Now that you have your shiny new Xtracycle, here are some tips on how to keep it safe and secure so you’ll be riding for years to come!
Where to lock up your bike
- Pick a high traffic area. For example, a bike rack right outside the grocery store or on the sidewalk where plenty of passersby are walking.
- Pick an immovable object. Your bike is only as secure as the object you lock it to. You want to find a bike rack that is solid and cannot be lifted out of the ground or easily unbolted. Make sure the object you are locking to has not been compromised. One way thieves steal from bike racks is by having a cut hidden under a piece of duct tape on a rack. Make sure the rack doesn’t have any weak spots in it such as a cut or loose bolts. Signs, benches and trees are not secure enough to lock bikes to. A determined thief with a friend could easily lift a 70 lbs. bike over a sign post. Even if the bike cannot be lifted over the sign, thieves have poles they call “sucker poles”. There are poles that thieves have made easy to remove before anyone has even locked their bike to it. They will come back to these poles to see if there is a bike ready for the taking. Don’t be a sucker! Find a bike rack or more secure object.
- Use a minimum of two thick locks. We recommend locks that are so thick they would require a grinder to cut through them. Any lock that can be cut with bolt cutters would not be a secure lock for a cargo bike. Please note: if you are using a heavy duty chain lock, be careful for the thick chains to not hit your bike frame. This can cause paint chipping.
- Don’t give away clues as to how long you will be away from your bike. If you are heading into a movie and lock your bike up right outside the theater, a thief can make the educated guess that they have some time to work on stealing your bike. If you will be away from your bike for an extended period of time, lock your bike up some place where folks are coming and going from the bike rack often.
- When possible, lock your bike up where you can keep an eye on it. While not necessary, this is never a bad idea. If grabbing lunch, going to the pool or stopping by the park, try to lock you bike up where you can see it. Goodness forbid someone tries to steal your bike and people in the area don’t intervene, you surely will be able to.
How to lock up your bike
Lock the front wheel and frame to a secure object. At bare minimum, this should be your go-to lock-up method. Use a heavy coated chain lock or U-lock and lock the bike frame and front wheel to the fixed object. Be sure you have the lock going through the wheel AND frame AND the immovable object. If you only lock your front wheel to a bike rack, the frame could be easily removed and the wheel left behind with the lock. If you only lock your frame, someone could easily take your front wheel. While less devastating than getting your whole bike stolen, this would surely not make your day.
- Lock the back wheel to the frame. The goal here is to have a hidden lock behind your bags or WheelSkirts that locks the back wheel to the bike frame. A simple U-lock can get the job done. This will make the bike impossible to wheel away without cutting a second lock if the front lock is removed.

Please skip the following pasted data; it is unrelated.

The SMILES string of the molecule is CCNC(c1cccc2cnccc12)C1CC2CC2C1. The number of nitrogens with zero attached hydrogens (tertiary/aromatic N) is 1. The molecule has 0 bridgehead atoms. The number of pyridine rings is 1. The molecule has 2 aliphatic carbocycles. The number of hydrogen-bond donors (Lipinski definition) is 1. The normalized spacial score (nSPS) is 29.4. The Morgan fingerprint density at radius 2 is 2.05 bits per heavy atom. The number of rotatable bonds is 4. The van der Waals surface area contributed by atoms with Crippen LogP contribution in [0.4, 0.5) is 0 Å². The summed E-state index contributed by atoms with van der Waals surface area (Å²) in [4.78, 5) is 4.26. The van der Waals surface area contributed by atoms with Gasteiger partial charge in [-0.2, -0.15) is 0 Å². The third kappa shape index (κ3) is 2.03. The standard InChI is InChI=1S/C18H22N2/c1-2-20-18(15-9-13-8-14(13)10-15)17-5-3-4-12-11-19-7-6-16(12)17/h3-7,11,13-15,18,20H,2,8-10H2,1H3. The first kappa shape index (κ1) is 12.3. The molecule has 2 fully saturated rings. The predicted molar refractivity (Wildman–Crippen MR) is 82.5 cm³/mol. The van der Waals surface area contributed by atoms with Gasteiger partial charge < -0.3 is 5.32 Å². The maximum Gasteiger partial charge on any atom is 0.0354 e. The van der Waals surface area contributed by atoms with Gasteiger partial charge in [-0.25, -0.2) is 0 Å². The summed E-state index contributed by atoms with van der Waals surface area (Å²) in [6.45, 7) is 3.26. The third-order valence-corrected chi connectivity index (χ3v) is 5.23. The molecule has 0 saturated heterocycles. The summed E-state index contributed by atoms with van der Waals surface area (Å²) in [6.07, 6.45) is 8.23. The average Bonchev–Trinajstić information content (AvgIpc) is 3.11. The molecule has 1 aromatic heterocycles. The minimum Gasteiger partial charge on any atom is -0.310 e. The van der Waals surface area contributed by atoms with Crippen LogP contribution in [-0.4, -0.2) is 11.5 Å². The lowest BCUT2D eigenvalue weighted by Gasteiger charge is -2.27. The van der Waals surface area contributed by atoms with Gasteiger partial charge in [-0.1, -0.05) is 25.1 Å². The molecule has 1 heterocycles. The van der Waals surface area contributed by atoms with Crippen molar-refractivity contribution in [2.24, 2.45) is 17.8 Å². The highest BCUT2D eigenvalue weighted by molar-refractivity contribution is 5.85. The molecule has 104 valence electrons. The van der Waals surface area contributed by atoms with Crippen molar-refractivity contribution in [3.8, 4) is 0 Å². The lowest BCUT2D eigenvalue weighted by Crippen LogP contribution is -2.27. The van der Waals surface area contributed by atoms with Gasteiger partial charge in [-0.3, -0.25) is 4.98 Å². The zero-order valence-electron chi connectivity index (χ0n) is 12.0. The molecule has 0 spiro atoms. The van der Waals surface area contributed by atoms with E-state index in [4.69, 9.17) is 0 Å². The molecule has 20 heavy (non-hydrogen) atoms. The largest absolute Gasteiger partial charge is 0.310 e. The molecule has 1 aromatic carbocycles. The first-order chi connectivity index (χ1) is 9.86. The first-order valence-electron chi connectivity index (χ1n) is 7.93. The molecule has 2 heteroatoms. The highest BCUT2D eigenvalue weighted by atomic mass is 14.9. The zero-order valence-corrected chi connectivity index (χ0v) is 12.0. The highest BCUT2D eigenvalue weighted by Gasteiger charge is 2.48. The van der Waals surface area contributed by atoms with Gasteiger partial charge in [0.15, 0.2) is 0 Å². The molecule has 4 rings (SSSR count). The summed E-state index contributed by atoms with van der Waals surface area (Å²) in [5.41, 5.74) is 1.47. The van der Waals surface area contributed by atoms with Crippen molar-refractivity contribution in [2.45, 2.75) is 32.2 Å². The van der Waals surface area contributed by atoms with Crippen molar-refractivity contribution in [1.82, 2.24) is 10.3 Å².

- Remove the easy-to-steal-ables. If you are going to be inside a shop for more than a few minutes, we recommend removing anything that is easy to pilfer off of your bike. While a bike thief might not find stealing your bike worth the effort, a run of the mill jerk might want to just be mean and steal something small off the bike like a book from your front bag. EdgeRunner 10e, 9e and 8e owners can additionally remove their battery and Intuvia display to bring those items with them when they lock up their bike to deter thieves further. (For eSwoop and eClassic owners this is not an option since the Purion display is not removable and the battery requires uninstalling the Hooptie to remove).
Additional measures for theft prevention
Preventing your bike from getting stolen is the most important factor in keeping your bike yours. Once stolen, recovery can be difficult. Here are some additional security measures to take from the get-go:
- Register your bike on our website so we have a record of your serial number: https://www.xtracycle.com/registration/
- Register your bike with BikeGuard and install BikeGuard stickers on your ride: https://www.myassettag.com/bike/
- Look into bike insurance. While understandably biased, this information from Velosurance (a bike insurance provider) can be valuable: https://velosurance.com/information-center/bicycle-insurance-mistakes-and-misconceptions/
- Write your name and bicycle’s serial number on a piece of paper, remove your grip and stash it in the end of your handlebar. If you find your bike in the wild, you’ll be able to prove its yours.
- Have pictures of your bike saved somewhere goodness forbid it’s ever stolen.
Here are some links to various locks that we endorse
|ABUS Bordo Granit X-Plus||https://www.xtracycle.com/product/abus-folding-lock-bordo-granit-x-plus-6500-85-black/|
Kryptonite New York Fahgettaboutit
|Kryptonite Evolution Mini||https://www.kryptonitelock.com/content/kryt-us-2/en/products/product-information/current-key/002079.html?type=bicycle|
|ABUS Granit XPlus 540/160 HB300 + USH 540||https://mobil.abus.com/int/on-road/Locks/U-Shackle-Locks/U-Shackle-Locks-Bike/GRANIT-XPlus-540-160HB300-USH540|
|Pinhead M15 X 124 MM X P1.5 through axle wheel lock||https://pinheadlocks.com/store/en/home/60-m15-x-150-mm.html#/spare_key-_|
|Pinhead Rear Lock||https://pinheadlocks.com/store/en/wheel-locks/9-rear-wheel-lock.html#/key-without_key|